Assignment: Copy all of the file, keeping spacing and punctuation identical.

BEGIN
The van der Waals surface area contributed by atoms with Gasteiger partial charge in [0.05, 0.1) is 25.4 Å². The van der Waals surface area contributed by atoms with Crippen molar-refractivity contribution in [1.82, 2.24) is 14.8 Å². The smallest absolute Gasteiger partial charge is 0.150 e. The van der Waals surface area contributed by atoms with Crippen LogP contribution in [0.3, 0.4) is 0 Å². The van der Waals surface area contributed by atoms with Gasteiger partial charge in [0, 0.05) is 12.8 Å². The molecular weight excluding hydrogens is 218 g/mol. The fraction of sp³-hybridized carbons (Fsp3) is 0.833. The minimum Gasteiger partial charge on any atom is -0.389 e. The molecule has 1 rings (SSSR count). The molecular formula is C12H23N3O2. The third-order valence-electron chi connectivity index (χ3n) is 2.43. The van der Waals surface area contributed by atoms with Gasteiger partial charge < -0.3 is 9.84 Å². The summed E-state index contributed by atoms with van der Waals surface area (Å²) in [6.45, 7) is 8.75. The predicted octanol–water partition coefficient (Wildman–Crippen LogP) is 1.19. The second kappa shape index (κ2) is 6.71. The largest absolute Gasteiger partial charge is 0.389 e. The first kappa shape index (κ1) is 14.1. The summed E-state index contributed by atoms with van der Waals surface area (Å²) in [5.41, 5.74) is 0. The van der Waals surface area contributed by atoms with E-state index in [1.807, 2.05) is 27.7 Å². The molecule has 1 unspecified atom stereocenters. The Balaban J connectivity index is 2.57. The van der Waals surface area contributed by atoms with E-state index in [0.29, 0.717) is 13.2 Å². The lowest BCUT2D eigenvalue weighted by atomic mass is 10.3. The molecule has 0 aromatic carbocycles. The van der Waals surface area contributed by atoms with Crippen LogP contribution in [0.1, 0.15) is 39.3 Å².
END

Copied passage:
The van der Waals surface area contributed by atoms with Gasteiger partial charge in [0.05, 0.1) is 25.4 Å². The van der Waals surface area contributed by atoms with Crippen molar-refractivity contribution in [1.82, 2.24) is 14.8 Å². The smallest absolute Gasteiger partial charge is 0.150 e. The van der Waals surface area contributed by atoms with Crippen LogP contribution in [0.3, 0.4) is 0 Å². The van der Waals surface area contributed by atoms with Gasteiger partial charge in [0, 0.05) is 12.8 Å². The molecular weight excluding hydrogens is 218 g/mol. The fraction of sp³-hybridized carbons (Fsp3) is 0.833. The minimum Gasteiger partial charge on any atom is -0.389 e. The molecule has 1 rings (SSSR count). The molecular formula is C12H23N3O2. The third-order valence-electron chi connectivity index (χ3n) is 2.43. The van der Waals surface area contributed by atoms with Gasteiger partial charge < -0.3 is 9.84 Å². The summed E-state index contributed by atoms with van der Waals surface area (Å²) in [6.45, 7) is 8.75. The predicted octanol–water partition coefficient (Wildman–Crippen LogP) is 1.19. The second kappa shape index (κ2) is 6.71. The largest absolute Gasteiger partial charge is 0.389 e. The first kappa shape index (κ1) is 14.1. The summed E-state index contributed by atoms with van der Waals surface area (Å²) in [5.41, 5.74) is 0. The van der Waals surface area contributed by atoms with E-state index in [1.807, 2.05) is 27.7 Å². The molecule has 1 unspecified atom stereocenters. The Balaban J connectivity index is 2.57. The van der Waals surface area contributed by atoms with E-state index in [0.29, 0.717) is 13.2 Å². The lowest BCUT2D eigenvalue weighted by atomic mass is 10.3. The molecule has 0 aromatic carbocycles. The van der Waals surface area contributed by atoms with Crippen LogP contribution in [0.1, 0.15) is 39.3 Å².